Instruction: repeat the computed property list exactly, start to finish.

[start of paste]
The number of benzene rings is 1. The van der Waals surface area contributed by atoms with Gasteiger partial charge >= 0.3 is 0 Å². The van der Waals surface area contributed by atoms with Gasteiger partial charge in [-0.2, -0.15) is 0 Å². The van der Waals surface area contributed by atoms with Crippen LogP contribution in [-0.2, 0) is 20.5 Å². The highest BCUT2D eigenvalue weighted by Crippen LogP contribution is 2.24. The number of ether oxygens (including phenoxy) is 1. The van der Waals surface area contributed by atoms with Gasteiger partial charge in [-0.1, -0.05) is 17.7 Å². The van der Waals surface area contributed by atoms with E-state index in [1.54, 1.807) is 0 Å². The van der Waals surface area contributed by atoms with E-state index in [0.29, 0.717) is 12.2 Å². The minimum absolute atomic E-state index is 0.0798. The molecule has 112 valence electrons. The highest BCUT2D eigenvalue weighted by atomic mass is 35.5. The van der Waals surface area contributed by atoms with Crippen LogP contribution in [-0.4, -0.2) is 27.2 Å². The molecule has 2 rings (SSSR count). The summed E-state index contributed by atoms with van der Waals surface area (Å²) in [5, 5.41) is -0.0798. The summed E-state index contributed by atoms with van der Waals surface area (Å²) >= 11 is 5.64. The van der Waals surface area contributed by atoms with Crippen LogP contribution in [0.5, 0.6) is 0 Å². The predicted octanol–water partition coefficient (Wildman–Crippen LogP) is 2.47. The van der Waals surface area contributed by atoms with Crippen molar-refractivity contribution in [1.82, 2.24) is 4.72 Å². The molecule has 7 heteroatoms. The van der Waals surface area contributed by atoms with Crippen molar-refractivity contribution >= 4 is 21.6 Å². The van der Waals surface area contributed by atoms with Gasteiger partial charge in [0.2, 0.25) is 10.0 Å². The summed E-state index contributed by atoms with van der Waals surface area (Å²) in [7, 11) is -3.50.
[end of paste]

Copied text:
The number of benzene rings is 1. The van der Waals surface area contributed by atoms with Gasteiger partial charge >= 0.3 is 0 Å². The van der Waals surface area contributed by atoms with Gasteiger partial charge in [-0.2, -0.15) is 0 Å². The van der Waals surface area contributed by atoms with Crippen LogP contribution in [-0.2, 0) is 20.5 Å². The highest BCUT2D eigenvalue weighted by Crippen LogP contribution is 2.24. The number of ether oxygens (including phenoxy) is 1. The van der Waals surface area contributed by atoms with Gasteiger partial charge in [-0.1, -0.05) is 17.7 Å². The van der Waals surface area contributed by atoms with E-state index in [1.54, 1.807) is 0 Å². The van der Waals surface area contributed by atoms with E-state index in [0.29, 0.717) is 12.2 Å². The minimum absolute atomic E-state index is 0.0798. The molecule has 112 valence electrons. The highest BCUT2D eigenvalue weighted by atomic mass is 35.5. The van der Waals surface area contributed by atoms with Crippen LogP contribution in [-0.4, -0.2) is 27.2 Å². The molecule has 2 rings (SSSR count). The summed E-state index contributed by atoms with van der Waals surface area (Å²) in [5, 5.41) is -0.0798. The summed E-state index contributed by atoms with van der Waals surface area (Å²) >= 11 is 5.64. The van der Waals surface area contributed by atoms with Crippen LogP contribution in [0.5, 0.6) is 0 Å². The predicted octanol–water partition coefficient (Wildman–Crippen LogP) is 2.47. The van der Waals surface area contributed by atoms with Crippen molar-refractivity contribution in [1.82, 2.24) is 4.72 Å². The molecule has 7 heteroatoms. The van der Waals surface area contributed by atoms with Crippen molar-refractivity contribution >= 4 is 21.6 Å². The van der Waals surface area contributed by atoms with Gasteiger partial charge in [0.2, 0.25) is 10.0 Å². The summed E-state index contributed by atoms with van der Waals surface area (Å²) in [7, 11) is -3.50.